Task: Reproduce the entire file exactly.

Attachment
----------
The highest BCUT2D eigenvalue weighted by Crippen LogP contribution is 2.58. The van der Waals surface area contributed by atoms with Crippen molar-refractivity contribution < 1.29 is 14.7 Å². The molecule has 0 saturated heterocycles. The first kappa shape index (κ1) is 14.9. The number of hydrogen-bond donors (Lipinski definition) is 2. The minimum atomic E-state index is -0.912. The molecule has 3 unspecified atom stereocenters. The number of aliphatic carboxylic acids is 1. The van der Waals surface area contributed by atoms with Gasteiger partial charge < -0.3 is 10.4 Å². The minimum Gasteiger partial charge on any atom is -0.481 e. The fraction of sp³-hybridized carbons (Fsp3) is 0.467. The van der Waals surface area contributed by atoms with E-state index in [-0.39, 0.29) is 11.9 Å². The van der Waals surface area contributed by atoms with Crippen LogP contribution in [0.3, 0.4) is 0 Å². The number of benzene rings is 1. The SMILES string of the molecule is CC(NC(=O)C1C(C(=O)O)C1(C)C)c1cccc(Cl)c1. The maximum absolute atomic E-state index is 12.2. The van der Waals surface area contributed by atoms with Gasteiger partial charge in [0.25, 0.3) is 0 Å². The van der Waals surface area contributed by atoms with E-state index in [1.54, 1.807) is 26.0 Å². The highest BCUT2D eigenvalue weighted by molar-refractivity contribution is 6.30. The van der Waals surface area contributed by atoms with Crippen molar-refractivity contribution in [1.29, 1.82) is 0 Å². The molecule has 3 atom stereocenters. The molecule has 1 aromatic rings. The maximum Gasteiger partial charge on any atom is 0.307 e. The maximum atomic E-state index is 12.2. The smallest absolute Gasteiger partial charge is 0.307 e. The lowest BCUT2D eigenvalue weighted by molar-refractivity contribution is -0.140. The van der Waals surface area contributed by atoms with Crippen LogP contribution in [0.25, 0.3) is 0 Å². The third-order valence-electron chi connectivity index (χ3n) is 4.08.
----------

The highest BCUT2D eigenvalue weighted by Crippen LogP contribution is 2.58. The van der Waals surface area contributed by atoms with Crippen molar-refractivity contribution < 1.29 is 14.7 Å². The molecule has 0 saturated heterocycles. The first kappa shape index (κ1) is 14.9. The number of hydrogen-bond donors (Lipinski definition) is 2. The minimum atomic E-state index is -0.912. The molecule has 3 unspecified atom stereocenters. The number of aliphatic carboxylic acids is 1. The van der Waals surface area contributed by atoms with Gasteiger partial charge < -0.3 is 10.4 Å². The minimum Gasteiger partial charge on any atom is -0.481 e. The fraction of sp³-hybridized carbons (Fsp3) is 0.467. The van der Waals surface area contributed by atoms with E-state index in [-0.39, 0.29) is 11.9 Å². The van der Waals surface area contributed by atoms with Crippen LogP contribution in [0.3, 0.4) is 0 Å². The number of benzene rings is 1. The SMILES string of the molecule is CC(NC(=O)C1C(C(=O)O)C1(C)C)c1cccc(Cl)c1. The maximum absolute atomic E-state index is 12.2. The van der Waals surface area contributed by atoms with Gasteiger partial charge in [0.25, 0.3) is 0 Å². The van der Waals surface area contributed by atoms with E-state index in [1.54, 1.807) is 26.0 Å². The highest BCUT2D eigenvalue weighted by molar-refractivity contribution is 6.30. The van der Waals surface area contributed by atoms with Crippen molar-refractivity contribution in [1.29, 1.82) is 0 Å². The molecule has 3 atom stereocenters. The molecule has 1 aromatic rings. The maximum Gasteiger partial charge on any atom is 0.307 e. The maximum atomic E-state index is 12.2. The smallest absolute Gasteiger partial charge is 0.307 e. The lowest BCUT2D eigenvalue weighted by molar-refractivity contribution is -0.140. The van der Waals surface area contributed by atoms with Crippen LogP contribution in [0.25, 0.3) is 0 Å². The third-order valence-electron chi connectivity index (χ3n) is 4.08.